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NIH researchers report 8,000 ‘significant’ financial conflicts

Image: Jer123, via Shutterstock

Conflicts of interest worth ‘at least $188m’ listed in NIH database are now made public

National Institutes of Health grantees have reported over 8,000 “significant” financial conflicts of interest—those worth at least $5,000—since 2012.

The database of conflicts, made available by the investigative journalism charity ProPublica on 6 December, likely underestimates the total value of financial interests, as about 40 per cent of entries do not have a specified dollar value.

The cumulative value of declared interests is $188 million. They range from stock holdings and payments for royalties, to consulting work and speaking engagements.

Federally funded health researchers are required to declare large financial interests because any outside income could affect their objectivity.

The 153 entries in the database valued at over $600,000, the highest bracket, are mostly from researchers being given shares or licensing patents to major drug or biotech companies.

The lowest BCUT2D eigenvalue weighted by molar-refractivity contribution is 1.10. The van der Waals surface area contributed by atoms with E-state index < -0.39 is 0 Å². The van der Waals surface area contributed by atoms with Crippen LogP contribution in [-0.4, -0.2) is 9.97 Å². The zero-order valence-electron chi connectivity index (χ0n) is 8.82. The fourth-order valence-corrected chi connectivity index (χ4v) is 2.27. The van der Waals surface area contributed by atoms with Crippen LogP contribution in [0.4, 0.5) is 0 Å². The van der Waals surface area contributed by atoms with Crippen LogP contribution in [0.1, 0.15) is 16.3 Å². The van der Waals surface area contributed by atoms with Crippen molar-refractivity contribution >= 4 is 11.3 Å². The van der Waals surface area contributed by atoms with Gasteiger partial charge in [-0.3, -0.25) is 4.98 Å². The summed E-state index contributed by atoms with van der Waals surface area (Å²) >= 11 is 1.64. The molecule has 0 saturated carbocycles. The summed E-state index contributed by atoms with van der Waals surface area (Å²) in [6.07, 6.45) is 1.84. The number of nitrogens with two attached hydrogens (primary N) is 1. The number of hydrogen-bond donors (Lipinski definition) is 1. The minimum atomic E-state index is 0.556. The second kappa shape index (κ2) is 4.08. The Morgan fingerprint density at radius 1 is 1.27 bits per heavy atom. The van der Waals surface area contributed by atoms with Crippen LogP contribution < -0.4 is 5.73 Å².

ProPublica reports that about half the disclosures were for less than $100,000, while for nearly half of the disclosures, the reporting institution said the value of the researcher’s financial conflict “cannot be readily determined”.

The system depends on individual researchers reporting perceived financial conflicts, and on their institution then reporting this to the NIH.

Most of the reported conflicts were made by academics. The 8,101 conflicts recorded in the NIH database correspond to about 3,000 researchers.

The NIH lowered the financial threshold for reporting conflicts to $5,000 in 2011, after pressure from lawmakers. Under the rules, compensation to the researcher must come from an entity that could benefit from the NIH-funded work for it to qualify as a conflict.

Institutions may opt to publish details of their researchers’ financial conflicts online, but ProPublica reports that very few have chosen to do so. The organisation obtained the database by making a Freedom of Information request to the NIH.